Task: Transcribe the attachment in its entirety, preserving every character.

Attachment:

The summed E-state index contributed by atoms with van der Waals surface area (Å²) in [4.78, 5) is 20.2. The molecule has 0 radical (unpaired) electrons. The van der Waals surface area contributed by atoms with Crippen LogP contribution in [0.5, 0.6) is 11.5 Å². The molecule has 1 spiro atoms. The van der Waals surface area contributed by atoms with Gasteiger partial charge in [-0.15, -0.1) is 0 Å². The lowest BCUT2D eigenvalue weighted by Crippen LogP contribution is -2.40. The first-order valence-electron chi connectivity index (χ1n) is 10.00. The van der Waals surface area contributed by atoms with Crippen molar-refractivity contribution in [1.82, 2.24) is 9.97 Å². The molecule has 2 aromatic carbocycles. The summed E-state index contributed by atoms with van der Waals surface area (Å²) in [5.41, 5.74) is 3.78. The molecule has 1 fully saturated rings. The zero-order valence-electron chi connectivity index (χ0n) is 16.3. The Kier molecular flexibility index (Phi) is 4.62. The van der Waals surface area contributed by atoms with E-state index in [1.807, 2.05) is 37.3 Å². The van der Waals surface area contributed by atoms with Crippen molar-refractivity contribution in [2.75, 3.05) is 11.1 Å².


The summed E-state index contributed by atoms with van der Waals surface area (Å²) in [4.78, 5) is 20.2. The molecule has 0 radical (unpaired) electrons. The van der Waals surface area contributed by atoms with Crippen LogP contribution in [0.5, 0.6) is 11.5 Å². The molecule has 1 spiro atoms. The van der Waals surface area contributed by atoms with Gasteiger partial charge in [-0.15, -0.1) is 0 Å². The lowest BCUT2D eigenvalue weighted by Crippen LogP contribution is -2.40. The first-order valence-electron chi connectivity index (χ1n) is 10.00. The van der Waals surface area contributed by atoms with Crippen molar-refractivity contribution in [1.82, 2.24) is 9.97 Å². The molecule has 2 aromatic carbocycles. The summed E-state index contributed by atoms with van der Waals surface area (Å²) in [5.41, 5.74) is 3.78. The molecule has 1 fully saturated rings. The zero-order valence-electron chi connectivity index (χ0n) is 16.3. The Kier molecular flexibility index (Phi) is 4.62. The van der Waals surface area contributed by atoms with E-state index in [1.807, 2.05) is 37.3 Å². The van der Waals surface area contributed by atoms with Crippen molar-refractivity contribution in [2.75, 3.05) is 11.1 Å².